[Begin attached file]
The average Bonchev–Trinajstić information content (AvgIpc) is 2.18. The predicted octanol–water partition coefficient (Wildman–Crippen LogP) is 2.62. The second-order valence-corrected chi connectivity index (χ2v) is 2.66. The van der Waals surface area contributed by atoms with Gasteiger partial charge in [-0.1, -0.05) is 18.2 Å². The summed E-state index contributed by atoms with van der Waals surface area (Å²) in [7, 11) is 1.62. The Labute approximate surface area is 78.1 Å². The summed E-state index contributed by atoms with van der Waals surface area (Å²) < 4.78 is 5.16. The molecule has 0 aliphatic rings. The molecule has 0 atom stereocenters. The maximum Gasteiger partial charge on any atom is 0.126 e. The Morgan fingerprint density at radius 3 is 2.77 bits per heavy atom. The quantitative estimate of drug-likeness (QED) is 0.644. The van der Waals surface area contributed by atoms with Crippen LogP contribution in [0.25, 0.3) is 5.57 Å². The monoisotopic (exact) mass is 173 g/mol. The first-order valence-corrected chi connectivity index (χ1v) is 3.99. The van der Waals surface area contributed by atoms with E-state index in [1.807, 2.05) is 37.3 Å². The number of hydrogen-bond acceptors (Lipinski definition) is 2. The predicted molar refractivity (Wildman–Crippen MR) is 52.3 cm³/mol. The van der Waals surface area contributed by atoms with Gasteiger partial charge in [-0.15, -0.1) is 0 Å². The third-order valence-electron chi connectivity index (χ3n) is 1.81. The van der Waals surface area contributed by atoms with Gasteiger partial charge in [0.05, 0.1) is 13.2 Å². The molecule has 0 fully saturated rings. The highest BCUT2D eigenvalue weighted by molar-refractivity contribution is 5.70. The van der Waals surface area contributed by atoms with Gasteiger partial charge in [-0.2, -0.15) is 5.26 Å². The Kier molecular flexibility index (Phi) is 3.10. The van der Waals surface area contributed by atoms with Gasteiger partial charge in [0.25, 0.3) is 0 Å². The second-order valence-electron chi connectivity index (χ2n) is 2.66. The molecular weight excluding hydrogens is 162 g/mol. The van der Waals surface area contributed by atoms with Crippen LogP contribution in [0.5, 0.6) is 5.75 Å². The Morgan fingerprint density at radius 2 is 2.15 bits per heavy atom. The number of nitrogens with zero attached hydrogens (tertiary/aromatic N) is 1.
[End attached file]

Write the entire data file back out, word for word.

The average Bonchev–Trinajstić information content (AvgIpc) is 2.18. The predicted octanol–water partition coefficient (Wildman–Crippen LogP) is 2.62. The second-order valence-corrected chi connectivity index (χ2v) is 2.66. The van der Waals surface area contributed by atoms with Gasteiger partial charge in [-0.1, -0.05) is 18.2 Å². The summed E-state index contributed by atoms with van der Waals surface area (Å²) in [7, 11) is 1.62. The Labute approximate surface area is 78.1 Å². The summed E-state index contributed by atoms with van der Waals surface area (Å²) < 4.78 is 5.16. The molecule has 0 aliphatic rings. The molecule has 0 atom stereocenters. The maximum Gasteiger partial charge on any atom is 0.126 e. The Morgan fingerprint density at radius 3 is 2.77 bits per heavy atom. The quantitative estimate of drug-likeness (QED) is 0.644. The van der Waals surface area contributed by atoms with Crippen LogP contribution in [0.25, 0.3) is 5.57 Å². The monoisotopic (exact) mass is 173 g/mol. The first-order valence-corrected chi connectivity index (χ1v) is 3.99. The van der Waals surface area contributed by atoms with E-state index in [1.807, 2.05) is 37.3 Å². The number of hydrogen-bond acceptors (Lipinski definition) is 2. The predicted molar refractivity (Wildman–Crippen MR) is 52.3 cm³/mol. The van der Waals surface area contributed by atoms with Gasteiger partial charge in [-0.15, -0.1) is 0 Å². The third-order valence-electron chi connectivity index (χ3n) is 1.81. The van der Waals surface area contributed by atoms with Gasteiger partial charge in [0.05, 0.1) is 13.2 Å². The molecule has 0 fully saturated rings. The highest BCUT2D eigenvalue weighted by molar-refractivity contribution is 5.70. The van der Waals surface area contributed by atoms with Gasteiger partial charge in [-0.2, -0.15) is 5.26 Å². The Kier molecular flexibility index (Phi) is 3.10. The van der Waals surface area contributed by atoms with Gasteiger partial charge in [0.25, 0.3) is 0 Å². The second-order valence-electron chi connectivity index (χ2n) is 2.66. The molecular weight excluding hydrogens is 162 g/mol. The van der Waals surface area contributed by atoms with Crippen LogP contribution in [0.5, 0.6) is 5.75 Å². The Morgan fingerprint density at radius 2 is 2.15 bits per heavy atom. The number of nitrogens with zero attached hydrogens (tertiary/aromatic N) is 1.